Somes Prisoners

Some World War Two Newspaper Clippings

The Evening Post, 29 November 1941

Lying Low? German Escapees, The hunt continues, public co-operation

"With the carefully organised police and Army nets spread throughout the country, the three Germans who escaped from internment on Somes Island on Wednesday night are no doubt lying low until the initial energy of the search has been exhausted. If this is so there is probably more chance of their capture by the public than by the established forces.

Police officers pointed out today that the paramount necessity in such a case was the co-operation of the public, because, if the men planned their escape, they would almost certainly have arranged some hiding-place in which they could stop until the hue and cry has died down.

It is possible that the men may be recognised from the photographs published below.

Finke is about 30 years of age, 5ft 7in in height, dark complexion, brown hair, blue eyes, thick lips, pointed chin. He has a scar on his right forearm, and may be wearing grey or blue clothes.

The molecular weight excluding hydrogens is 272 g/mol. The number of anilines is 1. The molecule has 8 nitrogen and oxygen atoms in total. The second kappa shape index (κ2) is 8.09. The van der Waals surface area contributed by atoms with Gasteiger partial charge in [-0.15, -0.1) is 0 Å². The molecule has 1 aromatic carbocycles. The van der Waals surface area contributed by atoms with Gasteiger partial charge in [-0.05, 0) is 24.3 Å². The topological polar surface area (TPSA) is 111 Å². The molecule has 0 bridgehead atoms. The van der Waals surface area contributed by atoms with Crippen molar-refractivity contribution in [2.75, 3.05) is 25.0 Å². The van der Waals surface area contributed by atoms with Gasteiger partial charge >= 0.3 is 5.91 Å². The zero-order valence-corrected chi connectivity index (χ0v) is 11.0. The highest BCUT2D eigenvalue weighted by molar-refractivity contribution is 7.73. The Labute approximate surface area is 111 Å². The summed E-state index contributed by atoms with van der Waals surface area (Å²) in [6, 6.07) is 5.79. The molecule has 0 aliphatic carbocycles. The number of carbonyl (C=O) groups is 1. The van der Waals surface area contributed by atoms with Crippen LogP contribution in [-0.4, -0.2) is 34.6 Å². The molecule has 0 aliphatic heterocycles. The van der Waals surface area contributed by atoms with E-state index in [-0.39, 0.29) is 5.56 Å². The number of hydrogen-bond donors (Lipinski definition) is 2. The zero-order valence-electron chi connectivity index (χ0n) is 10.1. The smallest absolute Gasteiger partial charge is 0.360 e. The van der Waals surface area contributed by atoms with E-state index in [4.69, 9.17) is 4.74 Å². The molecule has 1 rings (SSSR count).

Schroeder is about 23 years of age, 6ft 1in in height, fresh face, fair to reddish complexion, fair hair, blue eyes. He is understood to be tattooed on both arms.

Strewe is 6ft 1in in height, fair complexion, fair hair, blue eyes.

It was originally thought that the men, after landing, boarded a train for the Masterton district, but this theory has now been largely discounted.

If the fugitives are in hiding, the possibility that they are obtaining shelter with fellow-aliens is considerable, although this would be a dangerous course for such aliens to follow, especially as they would be, in the normal course of events, subject to police surveillance, and doubly so with the escaped Germans a large. In all probability the men have money, but to spend this directly would be to lay themselves open to increased danger of detection.

In all districts where it is thought the Germans might have passed through or taken refuge police inquiries have been painstaking, and every hopeful avenue has been investigated. Restaurants and other places where they could have obtained meals and refreshment have been checked up, and aliens and other suspected sympathisers questioned.